Fierce legal battle for compensation keeps Ever Given grounded in Egyptian waters
Ever Given, the 220,000 ton cargo ship has been grounded in Egyptian waters by authorities as legal battle rages between ship’s owners, insurance companies and the Suez Canal Authority.
Late April, after the massive vessel was dislodged successfully after being stuck in Suez Canal for six days, Egypt authorities declared detaining the ship along with the 26 person crew and millions of pounds of cargo. The condition of release pretty straightforward – owners need to pay for the compensation.
The stranded cargo ranges from tofu, bamboo shoots and lemons, to goods like Lenovo and Nike, and commodities including lawnmowers, loungers, barbecue units and camping equipment. All stuck in sweltering heat amid huge chances of being ruined before reaching customers. “We’re frustrated. Some of our clients are outraged,” said Jai Sharma of Clyde & Co, the insurance company that represents producers of over $100m worth of cargo that’s onboard the Ever Given. Physically removing the cargo is not an option as it would require use of heavy duty machines like cranes to move them, while the port isn’t too wide to give that leeway.
Chinese technology manufacturer of Lenovo, Dixons Carphone, and Ikea confirmed separately that their products are trapped aboard the cargo ship. “A small number of our containers remain on the Ever Given vessel, however there is no meaningful disruption to our stock levels or business operations,” said a Dixons Carphone spokesperson.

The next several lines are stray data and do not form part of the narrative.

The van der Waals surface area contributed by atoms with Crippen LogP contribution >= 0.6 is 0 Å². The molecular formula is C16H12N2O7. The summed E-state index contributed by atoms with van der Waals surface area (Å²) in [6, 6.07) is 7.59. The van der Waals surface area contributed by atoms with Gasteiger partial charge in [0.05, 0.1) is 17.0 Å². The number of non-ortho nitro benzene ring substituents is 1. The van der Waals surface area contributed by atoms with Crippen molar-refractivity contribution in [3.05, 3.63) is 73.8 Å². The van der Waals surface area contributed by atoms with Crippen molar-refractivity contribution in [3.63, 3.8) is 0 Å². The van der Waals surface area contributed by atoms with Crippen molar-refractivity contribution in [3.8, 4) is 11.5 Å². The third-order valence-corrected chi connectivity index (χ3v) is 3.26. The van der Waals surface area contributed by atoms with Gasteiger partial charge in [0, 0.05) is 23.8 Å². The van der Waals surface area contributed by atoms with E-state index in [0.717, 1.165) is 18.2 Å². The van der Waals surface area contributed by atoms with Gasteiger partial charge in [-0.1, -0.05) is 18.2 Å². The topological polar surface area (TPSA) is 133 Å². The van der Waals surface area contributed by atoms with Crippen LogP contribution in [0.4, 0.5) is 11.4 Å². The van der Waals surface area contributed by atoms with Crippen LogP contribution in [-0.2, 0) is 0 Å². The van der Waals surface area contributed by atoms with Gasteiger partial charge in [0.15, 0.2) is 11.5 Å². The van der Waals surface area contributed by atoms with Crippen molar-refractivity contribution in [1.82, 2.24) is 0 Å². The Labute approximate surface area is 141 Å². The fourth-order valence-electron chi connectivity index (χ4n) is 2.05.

Many retailers are considering legal approach against Egyptian authorities to resolve matter and get their cargo freed. “We’re exploring ways to recover the goods,” said Charlotte West of Lenovo, but declined to give any further details.
The compensation battle is scheduled at court of Egyptian port city of Ismailia end of this month. SCA is reportedly seeking $916 million in compensation from the owners of Ever Given, Shoei Kisen, as well as the insurers the UK P&I Club. SCA is said to be prepared for finalizing settlement at $550 million as part of “salvage bonus” and “loss of reputation” and physical damage to the Suez Canal.
Clyde & Co has drawn questions over the size of the salvage bonus. Company’s Mr. Sharma said, “The SCA said early on with great fanfare that 800 Egyptians worked for six days to salvage the vessel – $300m spread across 800 people for six days’ work is a generous pay package, it’s hard to think of how this makes any sense.”
UK P&I Club too said questioning the hefty compensation amount, “The SCA has not provided a detailed justification for this extraordinarily large claim. The vessel was refloated after six days and the Suez canal promptly resumed their commercial operations.”